Serial number 1127 963

The pdp-8/L, first produced in 1968, was another of DECs most successful machines - until the pdp-8/e came along and set new standards for 'success'.

I actually have two of these; just a few days ago (7/2003) I aquired a second one - it works, and comes with a tabletop paper-tape reader, but I haven't laid eyes on it yet. I'll update this page when I have more information.

The 8/L was concieved as a smaller, cheaper version of the 8/I - it all fits in a single 10 1/2" rackmount chassis, similar to a pdp-8e in size. Like the 8/I, it is constructed of seperate M-series logic modules. Like the pdp-11/20, the chassis is laid out with the backplane at the top, and the modules in effect 'hanging down' in the box - it's designed to pull out of the rack and pivot 90 for servicing.

My 'old' 8/L came from the Mersey Tunnels in Liverpool, UK. I rescued it, along with a couple of complete pdp-11/34 systems, and the remains of a pdp-8/I, in 1992. The 11/34s had been running the tollbooth systems; the 8/L was in charge of monitoring the tunnel ventilation system, and was in a series of racks with a bunch of non-DEC custom instrumentation hardware - I only took the 8/L.

The above image shows the system fairly soon after I removed it. The paper tape unit and rack are not from the same source; they just provided a handy place to mount the 8/L. It did however come with one unusual feature - an expansion box! This is below the 8/L, and is connected to it by a series of thin ribbon cables. The chassis of the expansion box is identical to the 8/L, except for the lack of a front panel.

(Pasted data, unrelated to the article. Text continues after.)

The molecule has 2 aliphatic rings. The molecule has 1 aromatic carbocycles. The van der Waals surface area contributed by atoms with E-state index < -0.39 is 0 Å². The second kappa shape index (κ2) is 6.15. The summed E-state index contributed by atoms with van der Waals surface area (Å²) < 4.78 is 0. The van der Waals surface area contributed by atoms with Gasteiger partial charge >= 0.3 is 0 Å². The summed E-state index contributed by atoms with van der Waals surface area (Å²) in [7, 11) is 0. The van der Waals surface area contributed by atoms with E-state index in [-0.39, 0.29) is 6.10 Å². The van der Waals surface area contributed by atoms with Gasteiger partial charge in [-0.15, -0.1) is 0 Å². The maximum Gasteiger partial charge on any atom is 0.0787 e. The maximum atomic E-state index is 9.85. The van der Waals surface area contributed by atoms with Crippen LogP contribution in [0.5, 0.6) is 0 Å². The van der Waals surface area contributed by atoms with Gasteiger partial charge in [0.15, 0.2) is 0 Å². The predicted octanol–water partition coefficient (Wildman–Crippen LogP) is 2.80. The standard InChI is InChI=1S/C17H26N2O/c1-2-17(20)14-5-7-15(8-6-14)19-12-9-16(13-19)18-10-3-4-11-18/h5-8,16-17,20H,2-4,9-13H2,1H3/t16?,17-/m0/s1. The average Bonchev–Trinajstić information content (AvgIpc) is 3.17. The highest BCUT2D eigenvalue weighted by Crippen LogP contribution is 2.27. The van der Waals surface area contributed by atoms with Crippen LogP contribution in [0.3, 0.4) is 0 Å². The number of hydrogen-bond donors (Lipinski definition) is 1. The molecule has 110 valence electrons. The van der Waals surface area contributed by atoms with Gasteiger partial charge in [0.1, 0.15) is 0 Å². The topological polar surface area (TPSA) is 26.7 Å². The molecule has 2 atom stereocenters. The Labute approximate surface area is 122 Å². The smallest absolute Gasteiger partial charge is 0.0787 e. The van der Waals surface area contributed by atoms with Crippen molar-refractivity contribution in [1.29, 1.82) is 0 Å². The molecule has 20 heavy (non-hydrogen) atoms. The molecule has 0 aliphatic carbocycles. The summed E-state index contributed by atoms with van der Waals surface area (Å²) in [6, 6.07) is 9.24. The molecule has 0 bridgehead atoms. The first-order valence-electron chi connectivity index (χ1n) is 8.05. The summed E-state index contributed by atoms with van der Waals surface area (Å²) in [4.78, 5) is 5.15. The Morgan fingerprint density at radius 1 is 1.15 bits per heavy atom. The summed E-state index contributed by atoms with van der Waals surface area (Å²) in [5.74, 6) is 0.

A more recent photograph shows the front panel in more detail:

Less complete than an 8/I panel, it still retains the lights for instructions and major states, but only has three rows of lights: MA, MB, and AC. There's no indication for PC or MQ.

With the top over off, the backplane is visible - told you the boards hang down!

A bunch of M-series modules. The green G-series modules are associated with the memory circuits, the corestack itself (4K) is the item with the bundles of red & white wires coming out.

The system was & is in beautiful physical condition - the only blemish is the cracks (visible in the above picture) in the front panel bezel - unusually, on the 8/L it's plastic, not metal. The machine worked beautifully for a couple of years, then died horribly - I powered it up one day, and it was locked solid - no front panel switches had any effect. I've done a spot of troubleshooting and one thing I've noticed is that it seems to be missing some volts... I'd need to pull the manuals to check the details, but if I recall correctly, one of the voltages needed by memory was something like 20V. Rather than have a 20V regulated power supply, the 20V required is derived from two other voltages, IIRC - so the '20V' memory supply isn't 0V - 20V, it's -5V - +15V, or somesuch - and the +15 was missing... haven't got to the bottom of it yet. Will do at some point.

There's not very much on the 8/L out there...
http://highgate.comm.sfu.ca/pdp8/pdp8l-docs/8lmodloc.tif is a useful module location diagram
http://webpages.charter.net/thecomputercollection/pdp8-12/ Jay Jaeger has one...
http://www.digidome.nl/digital.htm ...so does a Dutch museum